A similar argument was that the custody and repatriation regulations "violate the 1996 Administrative Punishment Law, which states that administrative punishments which restrict personal freedom may only be authorized by laws passed by the [full] Congress." Both criticisms echoed statements published in earlier years by lawyers and legal scholars.[1]

In addition to the legal arguments, some reports by those with contact with the detention centers (including an official report) indicated that not only were the conditions worse than prisons or reeducation camps (including beatings and prolonged detentions without trial), but also sometimes the police used the system to kidnap and extort more than expenses from the families of the accused. These reports echoed earlier ignored warnings.[6]

Public Reactions[edit]

The tragic death of Sun triggered a public outcry in China, especially after the reporting by Southern Metropolis Daily. Three law students, Xu Zhiyong, Teng Biao and Yu Jiang, published an open letter calling for abolishing the system of custody and repatriation. Five prominent legal scholars, including He Weifang, also openly called for its end.


On 20 June 2003, Premier Wen Jiabao announced that the custody and repatriation regulations had been abolished (effective August 1) and the detention centers would be replaced by simply service stations to care for poor beggars or homeless persons under the new Measures for Assisting Vagrants and Beggars with No Means of Support in Cities. No discussion ensued about any basis for the decision in the constitutional arguments. The continuing centers for vagrants were not allowed to collect fees from families nor require work. The legal system of Hukou and residency and work permits for migrant workers did not change, but enforcement has not been as strict in most cases, and migrant labor and travel has continued unimpeded. Although there is no C&R, there is still some difficulty since workers from rural areas use city services without paying for it like registered urban residents, or are denied services such as schools. In addition, some migrant construction workers have been reported to have been unable to collect wages, insurance, or medical care from employers.[7]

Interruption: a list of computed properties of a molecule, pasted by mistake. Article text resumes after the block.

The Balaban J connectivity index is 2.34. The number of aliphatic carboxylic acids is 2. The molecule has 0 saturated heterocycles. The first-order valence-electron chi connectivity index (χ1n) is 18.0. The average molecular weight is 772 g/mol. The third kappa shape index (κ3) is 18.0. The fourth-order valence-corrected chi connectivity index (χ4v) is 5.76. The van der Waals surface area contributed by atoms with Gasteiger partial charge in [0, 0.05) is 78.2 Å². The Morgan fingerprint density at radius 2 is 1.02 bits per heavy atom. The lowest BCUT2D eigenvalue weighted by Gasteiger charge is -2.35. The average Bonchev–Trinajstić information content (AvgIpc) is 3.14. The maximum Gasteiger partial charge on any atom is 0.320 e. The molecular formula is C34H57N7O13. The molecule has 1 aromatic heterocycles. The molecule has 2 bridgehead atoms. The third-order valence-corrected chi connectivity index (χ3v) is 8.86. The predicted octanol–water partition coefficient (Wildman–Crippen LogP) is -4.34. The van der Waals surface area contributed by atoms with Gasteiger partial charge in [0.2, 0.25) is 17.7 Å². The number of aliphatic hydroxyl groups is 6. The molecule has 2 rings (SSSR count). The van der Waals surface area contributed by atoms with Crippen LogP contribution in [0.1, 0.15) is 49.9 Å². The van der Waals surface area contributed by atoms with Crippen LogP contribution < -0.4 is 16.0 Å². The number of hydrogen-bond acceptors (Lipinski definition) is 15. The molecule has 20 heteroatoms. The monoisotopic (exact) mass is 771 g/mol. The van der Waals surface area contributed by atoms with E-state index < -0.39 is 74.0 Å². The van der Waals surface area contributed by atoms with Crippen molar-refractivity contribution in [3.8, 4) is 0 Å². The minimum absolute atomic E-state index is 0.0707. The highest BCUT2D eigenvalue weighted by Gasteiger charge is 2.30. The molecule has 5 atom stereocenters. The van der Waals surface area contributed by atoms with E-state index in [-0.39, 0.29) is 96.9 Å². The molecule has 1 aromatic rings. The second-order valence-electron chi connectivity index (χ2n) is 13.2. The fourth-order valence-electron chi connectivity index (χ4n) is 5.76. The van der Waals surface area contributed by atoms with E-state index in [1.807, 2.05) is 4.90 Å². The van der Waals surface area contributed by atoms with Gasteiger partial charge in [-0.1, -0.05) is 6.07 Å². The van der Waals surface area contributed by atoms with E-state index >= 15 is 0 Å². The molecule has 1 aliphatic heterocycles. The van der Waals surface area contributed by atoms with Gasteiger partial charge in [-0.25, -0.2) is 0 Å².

During the Internet discussion in China after Sun's death there were many viewpoints as to problems and solutions, but the fervor died down after the central government's compromise solution, which may have avoided the underlying issues. The government's action met approval by citizens as well as netizens. Some believe the activity demonstrated the power of unrestrained Internet use by individual citizens against government power, but in the end, as in the SARS crisis, it appealed to and reaffirmed government power.[4]